If you are experiencing problems downloading PDF or HTML fulltext, our helpdesk recommend clearing your browser cache and trying again. If you need help in clearing your cache, please click here . Still need help? Email help@ingentaconnect.com

Elimination of Pathogens of Significance in Food by Low-dose Irradiation: A Review

$37.00 plus tax (Refund Policy)

Buy Article:


Food irradiation is a processing technology that has been shown to be a wholesome process by many scientific studies conducted worldwide during the past 40 years. The research has been supported by the World Health Organization, the Food and Agricultural Organization, and governmental agencies in many different countries. Industrial support also has been substantial. Some of the benefits ascribed to this technology include improved shelf life, reduced use of chemicals as preservatives, and reduced levels of pathogens in foods. Pathogens such as Listeria monocytogenes, Yersinia enterocolitica, and Aeromonas hydrophila are capable of growing at temperatures as low as 0°c and are considered to pose a threat to the safety of refrigerated products. The number of cases of foodborne illness caused by contamination by Salmonella and Campylobacter spp. continues to increase. Researchers have been investigating ways in which food safety can be improved without sacrificing product quality and wholesomeness. The sensitivity of these pathogens to low-dose irradiation has been studied in several food products. Survival curves have been elucidated, and some studies on the effects of storage atmosphere, storage temperature, heating, and various treatments in combination with irradiation have been conducted. This review presents background information on this technology, with an emphasis on the radiation sensitivity of some pathogens of importance. Suggestions for future work in this area are also discussed.

Document Type: Research Article

Affiliations: 1: Meat Laboratory, Department of Animal Science, Iowa State University, Ames, Iowa 50011; Fulbright Visiting Scientist from Agricultural University of Poznan, Poland 2: Department of Microbiology, Immunology and Preventive Medicine, Iowa State University, Ames, Iowa 3: Meat Laboratory, Department of Animal Science, Iowa State University, Ames, Iowa 50011 4: Department of Food Science α Human Nutrition, Iowa State University, Ames, Iowa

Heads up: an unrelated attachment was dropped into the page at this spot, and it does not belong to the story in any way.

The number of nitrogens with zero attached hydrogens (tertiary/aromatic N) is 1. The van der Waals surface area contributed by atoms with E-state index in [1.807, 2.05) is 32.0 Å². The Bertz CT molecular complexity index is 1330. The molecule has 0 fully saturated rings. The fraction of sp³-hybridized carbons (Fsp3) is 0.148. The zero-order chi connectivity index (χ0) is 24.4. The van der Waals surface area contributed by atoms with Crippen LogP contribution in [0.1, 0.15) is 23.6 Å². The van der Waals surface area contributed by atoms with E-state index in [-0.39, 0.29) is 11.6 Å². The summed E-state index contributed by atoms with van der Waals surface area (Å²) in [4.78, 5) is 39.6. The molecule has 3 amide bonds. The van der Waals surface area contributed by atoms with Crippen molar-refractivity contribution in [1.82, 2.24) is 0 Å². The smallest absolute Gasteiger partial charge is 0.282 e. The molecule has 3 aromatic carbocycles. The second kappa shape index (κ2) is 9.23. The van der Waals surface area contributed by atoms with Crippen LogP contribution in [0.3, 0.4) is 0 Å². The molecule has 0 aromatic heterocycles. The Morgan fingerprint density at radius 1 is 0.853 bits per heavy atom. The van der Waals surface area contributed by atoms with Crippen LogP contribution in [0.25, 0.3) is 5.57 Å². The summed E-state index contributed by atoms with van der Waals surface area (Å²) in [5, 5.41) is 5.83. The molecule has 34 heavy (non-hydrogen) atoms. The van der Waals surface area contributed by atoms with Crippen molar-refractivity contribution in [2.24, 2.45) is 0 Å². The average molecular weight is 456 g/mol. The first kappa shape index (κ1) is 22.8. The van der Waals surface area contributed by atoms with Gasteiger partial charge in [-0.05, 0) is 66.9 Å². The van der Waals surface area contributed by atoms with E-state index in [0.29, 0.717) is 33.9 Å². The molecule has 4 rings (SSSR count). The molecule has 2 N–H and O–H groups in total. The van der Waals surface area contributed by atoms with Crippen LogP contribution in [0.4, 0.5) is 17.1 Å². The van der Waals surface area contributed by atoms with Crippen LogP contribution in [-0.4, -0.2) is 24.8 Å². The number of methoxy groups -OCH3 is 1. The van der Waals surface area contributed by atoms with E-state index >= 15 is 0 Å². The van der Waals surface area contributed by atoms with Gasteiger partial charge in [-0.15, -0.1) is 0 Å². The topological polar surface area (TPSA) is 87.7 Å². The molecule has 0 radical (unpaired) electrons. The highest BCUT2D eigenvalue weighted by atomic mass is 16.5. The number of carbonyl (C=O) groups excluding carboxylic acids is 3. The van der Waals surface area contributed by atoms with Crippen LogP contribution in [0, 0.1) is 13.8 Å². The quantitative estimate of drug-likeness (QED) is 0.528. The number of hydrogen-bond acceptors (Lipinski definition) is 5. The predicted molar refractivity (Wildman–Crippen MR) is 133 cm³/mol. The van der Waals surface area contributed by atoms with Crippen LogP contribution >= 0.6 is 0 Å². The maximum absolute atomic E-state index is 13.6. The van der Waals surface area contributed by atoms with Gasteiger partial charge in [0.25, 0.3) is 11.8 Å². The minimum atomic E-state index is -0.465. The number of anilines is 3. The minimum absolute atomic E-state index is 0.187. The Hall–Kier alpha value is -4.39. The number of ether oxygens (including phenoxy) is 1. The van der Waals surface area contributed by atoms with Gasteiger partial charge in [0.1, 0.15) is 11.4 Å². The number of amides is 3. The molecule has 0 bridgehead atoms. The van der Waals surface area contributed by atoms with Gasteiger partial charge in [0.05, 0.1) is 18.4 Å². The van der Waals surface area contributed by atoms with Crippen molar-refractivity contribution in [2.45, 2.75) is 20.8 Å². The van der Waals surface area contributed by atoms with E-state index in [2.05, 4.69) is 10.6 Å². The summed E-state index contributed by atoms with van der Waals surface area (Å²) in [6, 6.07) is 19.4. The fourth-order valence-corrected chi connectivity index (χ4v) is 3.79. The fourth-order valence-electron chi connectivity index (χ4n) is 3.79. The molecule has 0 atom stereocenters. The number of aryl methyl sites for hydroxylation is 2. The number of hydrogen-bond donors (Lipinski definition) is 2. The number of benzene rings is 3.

Publication date: January 1, 1994

More about this publication?
  • IAFP members must first sign in on the right to access full text articles of JFP

    First published in 1937, the Journal of Food Protection®, is a refereed monthly publication. Each issue contains scientific research and authoritative review articles reporting on a variety of topics in food science pertaining to food safety and quality. The Journal is internationally recognized as the leading publication in the field of food microbiology with a readership exceeding 11,000 scientists from 70 countries. The Journal of Food Protection® is indexed in Index Medicus, Current Contents, BIOSIS, PubMed, Medline, and many others.

    Print and online subscriptions are available to Members and Institutional subscribers. Online visitors who are not IAFP Members or journal subscribers will be charged on a pay-per-view basis. Information can be obtained by calling +1 800.369.6337; +1 515.276.3344; fax: +1 515.276.8655, E-mail: info@foodprotection.org or Web site: www.foodprotection.org
  • Information for Authors
  • Submit a Paper
  • Subscribe to this Title
  • Membership Information
  • Information for Advertisers
  • ingentaconnect is not responsible for the content or availability of external websites
Related content



Share Content

Access Key

Free Content
Free content
New Content
New content
Open Access Content
Open access content
Subscribed Content
Subscribed content
Free Trial Content
Free trial content
Cookie Policy
Cookie Policy
ingentaconnect website makes use of cookies so as to keep track of data that you have filled in. I am Happy with this Find out more